Collectively, the experimental data support the conclusion that leukocytes are primarily responsible for a phenomenon in which the sensor becomes less permeable in the wash cycle and that this immunoassay interference can be ameliorated by addition of sacrificial IgG coated particles to the assay medium.
 Wafer-level microfabrication of a preferred embodiment of the immunosensor of the present invention is as follows. As shown in FIG. 9, the base electrode 94 comprises a square array of 7 μm gold disks on 15 μm centers. The array covers a circular region approximately 600 μm in diameter, and is achieved by photo-patterning a thin layer of polyimide of thickness 0.35 μm over a substrate made from a series of layers comprising Si/SiO2/TiW/Au. The array of 7 μm microelectrodes affords high collection efficiency of electroactive species with a reduced contribution from any electrochemical background current associated with the capacitance of the exposed metal. The inclusion of a poly(vinyl alcohol) (PVA) layer over the metal significantly enhances the reduction of background currents.
 In some embodiments, the porous PVA layer is prepared by spin-coating an aqueous mixture of PVA plus a stilbizonium photoactive, cross-linking agent over the microelectrodes on the wafer. The spin-coating mixture optionally includes bovine serum albumin (BSA). The wafer is then photo-patterned to cover only the region above and around the arrays and preferably has a thickness of about 0.6 μm.
 The general concept of differential measurement is known in the electrochemical and sensing arts. A novel means for reducing interfering signals in an electrochemical immunosensing systems is now described. However, while it is described for pairs of amperometric electrochemical sensors it is of equal utility in other electrochemical sensing systems including, but not limited to potentiometric sensors, field effect transistor sensors and conductimetric sensors. Embodiments of the present invention are also applicable to optical sensors, e.g., evanescent wave sensors and optical wave guides, and also other types of sensing including acoustic wave and thermometric sensing and the like. Thus, according to various embodiments of the invention, the immobilized antibody may be attached to a sensor selected from the group consisting of an amperometric electrode, a potentiometric electrode, a conductimetric electrode, an optical wave guide, a surface plasmon resonance sensor, an acoustic wave sensor and a piezoelectric sensor. Ideally, in the non-competitive assay embodiments, the signal from an immunosensor (IS) is derived solely from the formation of a sandwich comprising an immobilized antibody (Ab1), the analyte, and a signal antibody (Ab2) that is labeled, wherein the label (e.g., an enzyme) reacts with a substrate (S) to form a detectable product (P) as shown below in scheme (1).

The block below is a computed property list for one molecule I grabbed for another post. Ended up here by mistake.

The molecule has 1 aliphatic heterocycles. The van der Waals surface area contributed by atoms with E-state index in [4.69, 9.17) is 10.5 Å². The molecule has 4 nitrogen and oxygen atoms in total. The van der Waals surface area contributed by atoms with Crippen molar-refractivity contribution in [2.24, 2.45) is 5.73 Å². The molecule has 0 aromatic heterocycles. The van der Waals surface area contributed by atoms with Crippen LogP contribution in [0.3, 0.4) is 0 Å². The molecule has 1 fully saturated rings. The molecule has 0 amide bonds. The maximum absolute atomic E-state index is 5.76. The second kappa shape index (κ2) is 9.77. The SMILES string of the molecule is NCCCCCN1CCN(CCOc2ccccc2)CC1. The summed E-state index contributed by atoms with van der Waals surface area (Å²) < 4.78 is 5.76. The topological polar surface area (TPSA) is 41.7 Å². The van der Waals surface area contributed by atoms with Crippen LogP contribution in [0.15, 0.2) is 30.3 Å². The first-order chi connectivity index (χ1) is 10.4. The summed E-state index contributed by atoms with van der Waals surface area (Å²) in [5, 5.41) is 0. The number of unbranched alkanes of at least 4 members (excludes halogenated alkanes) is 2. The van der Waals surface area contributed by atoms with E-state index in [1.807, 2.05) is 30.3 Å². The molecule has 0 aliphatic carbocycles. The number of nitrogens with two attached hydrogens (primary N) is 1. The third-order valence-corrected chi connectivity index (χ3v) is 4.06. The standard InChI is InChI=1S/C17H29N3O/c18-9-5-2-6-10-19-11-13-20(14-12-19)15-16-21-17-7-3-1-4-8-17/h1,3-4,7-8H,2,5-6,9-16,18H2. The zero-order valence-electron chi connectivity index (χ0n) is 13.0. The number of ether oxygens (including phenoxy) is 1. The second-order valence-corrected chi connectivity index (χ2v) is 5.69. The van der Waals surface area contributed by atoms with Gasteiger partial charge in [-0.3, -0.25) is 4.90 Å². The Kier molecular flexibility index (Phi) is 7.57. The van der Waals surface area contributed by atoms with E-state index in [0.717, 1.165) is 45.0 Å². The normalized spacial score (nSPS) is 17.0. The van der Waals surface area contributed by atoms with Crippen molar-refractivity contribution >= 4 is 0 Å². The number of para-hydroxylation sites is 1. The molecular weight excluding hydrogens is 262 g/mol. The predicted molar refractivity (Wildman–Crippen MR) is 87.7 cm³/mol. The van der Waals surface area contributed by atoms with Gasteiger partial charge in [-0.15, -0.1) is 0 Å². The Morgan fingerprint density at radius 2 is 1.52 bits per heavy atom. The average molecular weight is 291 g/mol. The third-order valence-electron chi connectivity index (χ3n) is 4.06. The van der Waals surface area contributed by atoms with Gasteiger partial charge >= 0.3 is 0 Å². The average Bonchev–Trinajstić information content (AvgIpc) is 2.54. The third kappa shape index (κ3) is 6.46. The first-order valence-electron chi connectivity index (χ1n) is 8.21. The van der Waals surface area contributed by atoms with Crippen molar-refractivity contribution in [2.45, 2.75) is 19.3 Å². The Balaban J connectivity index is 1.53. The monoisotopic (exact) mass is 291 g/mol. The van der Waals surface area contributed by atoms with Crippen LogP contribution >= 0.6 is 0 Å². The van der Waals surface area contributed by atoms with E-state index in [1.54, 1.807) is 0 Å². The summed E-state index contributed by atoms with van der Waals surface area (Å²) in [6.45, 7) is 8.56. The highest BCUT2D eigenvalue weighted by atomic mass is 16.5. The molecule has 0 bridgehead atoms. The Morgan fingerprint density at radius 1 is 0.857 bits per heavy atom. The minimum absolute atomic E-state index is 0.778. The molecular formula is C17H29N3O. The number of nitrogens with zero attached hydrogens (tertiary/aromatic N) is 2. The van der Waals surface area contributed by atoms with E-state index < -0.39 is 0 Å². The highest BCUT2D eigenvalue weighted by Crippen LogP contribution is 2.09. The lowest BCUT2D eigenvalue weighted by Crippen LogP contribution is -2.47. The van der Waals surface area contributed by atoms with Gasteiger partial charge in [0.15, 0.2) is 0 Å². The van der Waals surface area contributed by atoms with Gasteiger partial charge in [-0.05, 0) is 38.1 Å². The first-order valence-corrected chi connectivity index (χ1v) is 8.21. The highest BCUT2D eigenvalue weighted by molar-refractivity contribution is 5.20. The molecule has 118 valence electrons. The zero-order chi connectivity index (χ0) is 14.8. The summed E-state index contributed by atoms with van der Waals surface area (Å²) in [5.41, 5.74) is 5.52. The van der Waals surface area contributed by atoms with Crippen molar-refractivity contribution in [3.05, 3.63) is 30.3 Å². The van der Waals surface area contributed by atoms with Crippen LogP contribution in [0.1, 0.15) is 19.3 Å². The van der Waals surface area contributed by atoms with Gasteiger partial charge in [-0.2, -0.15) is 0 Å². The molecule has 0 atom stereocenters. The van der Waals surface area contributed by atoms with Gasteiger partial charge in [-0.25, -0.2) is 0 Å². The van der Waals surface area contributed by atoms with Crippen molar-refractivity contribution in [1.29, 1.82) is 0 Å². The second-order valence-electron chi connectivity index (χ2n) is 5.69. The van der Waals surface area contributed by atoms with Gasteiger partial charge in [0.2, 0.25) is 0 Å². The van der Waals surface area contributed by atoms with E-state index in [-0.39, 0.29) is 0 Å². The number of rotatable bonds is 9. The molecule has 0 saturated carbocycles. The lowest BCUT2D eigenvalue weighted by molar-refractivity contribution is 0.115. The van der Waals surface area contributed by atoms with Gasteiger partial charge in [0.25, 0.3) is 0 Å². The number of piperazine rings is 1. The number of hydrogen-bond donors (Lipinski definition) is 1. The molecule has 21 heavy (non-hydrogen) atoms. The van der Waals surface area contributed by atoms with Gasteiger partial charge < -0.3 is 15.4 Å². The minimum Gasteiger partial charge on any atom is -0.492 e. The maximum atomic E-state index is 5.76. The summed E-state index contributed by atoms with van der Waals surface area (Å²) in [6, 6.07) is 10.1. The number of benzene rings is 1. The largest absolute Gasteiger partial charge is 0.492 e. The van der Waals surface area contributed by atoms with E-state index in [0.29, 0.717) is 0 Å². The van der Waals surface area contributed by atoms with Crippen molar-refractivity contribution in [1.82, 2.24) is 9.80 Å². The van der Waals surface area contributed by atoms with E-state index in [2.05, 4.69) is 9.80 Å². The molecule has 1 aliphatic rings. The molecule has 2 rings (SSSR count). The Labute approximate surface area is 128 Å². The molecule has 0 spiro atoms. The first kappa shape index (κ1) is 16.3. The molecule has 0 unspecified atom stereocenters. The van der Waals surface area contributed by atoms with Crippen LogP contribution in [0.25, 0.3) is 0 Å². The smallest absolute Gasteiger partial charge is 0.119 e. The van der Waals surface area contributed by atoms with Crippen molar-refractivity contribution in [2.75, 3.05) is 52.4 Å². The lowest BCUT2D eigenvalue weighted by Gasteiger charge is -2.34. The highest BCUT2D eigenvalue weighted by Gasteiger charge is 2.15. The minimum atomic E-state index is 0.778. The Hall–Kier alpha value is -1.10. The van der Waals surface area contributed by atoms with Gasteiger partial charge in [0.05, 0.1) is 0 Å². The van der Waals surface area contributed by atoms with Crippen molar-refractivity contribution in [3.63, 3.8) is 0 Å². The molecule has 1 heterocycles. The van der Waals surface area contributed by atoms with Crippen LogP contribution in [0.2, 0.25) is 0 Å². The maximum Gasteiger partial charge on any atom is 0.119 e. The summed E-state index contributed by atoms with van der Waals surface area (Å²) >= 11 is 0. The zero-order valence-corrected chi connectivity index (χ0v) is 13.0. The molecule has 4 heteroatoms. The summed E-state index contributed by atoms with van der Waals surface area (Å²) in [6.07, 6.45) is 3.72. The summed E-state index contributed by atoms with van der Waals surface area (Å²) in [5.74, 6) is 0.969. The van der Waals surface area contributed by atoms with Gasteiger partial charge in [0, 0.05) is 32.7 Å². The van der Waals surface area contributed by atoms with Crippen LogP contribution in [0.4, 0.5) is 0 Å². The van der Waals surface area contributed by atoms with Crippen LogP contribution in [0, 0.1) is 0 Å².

Surface-Ab1-analyte-Ab2-enzyme; enzyme+S→P (1)
 It is known that some of the signal antibody (Ab2) may bind non-specifically to the surface, as shown below in schemes (2) and (3), and might not be washed away completely from the region of the immunosensor (up to approx. 100 microns away) during the washing step thereby giving rise to a portion of the total detected product that is not a function of the surface-Ab1-analyte-Ab2-enzyme immunoassay sandwich structure, thereby creating an interfering signal.
Surface-Ab2-enzyme; enzyme+S→P (2)
Surface-analyte-Ab2-enzyme; enzyme+S→P (3)
 As indicated above, a second immunosensor optionally may be placed in the cartridge that acts as an immuno-reference sensor (IRS) and gives the same (or a predictably related) degree of NSB as occurs on the primary immunosensor. In one embodiment, interference can be reduced by subtracting the signal of this immuno-reference sensor from that of the primary immunosensor, i.e., the NSB component of the signal is removed, improving the performance of the assay, as shown in scheme (4) below. In another embodiment, the correction may optionally include the subtraction or addition of an additional offset value.
Corrected signal=IS-IRS (4)
 In preferred embodiments of the invention, the reference immunosensor, also referred to as immuno-reference sensor, is the same in all significant respects (e.g., dimensions, porous screening layer, latex particle coating, and metal electrode composition) as the primary immunosensor except that the capture antibody for the analyte (e.g., cTnI) is replaced by an antibody to a plasma protein that naturally occurs in samples (both normal and pathological) at a high concentration. The immunosensor and reference immunosensor may be fabricated as adjacent structures 94 and 96, respectively, on a silicon chip as shown in FIG. 9. While the preferred embodiment is described for troponin I and BNP assays, this structure is also useful for other cardiac marker assays including, for example, troponin T, creatine kinase MB, procalcitonin, proBNP, NTproBNP, myoglobin and the like, plus other sandwich assays used in clinical diagnostics, e.g., PSA, D-dimer, CRP, HCG, NGAL, myeloperoxidase and TSH.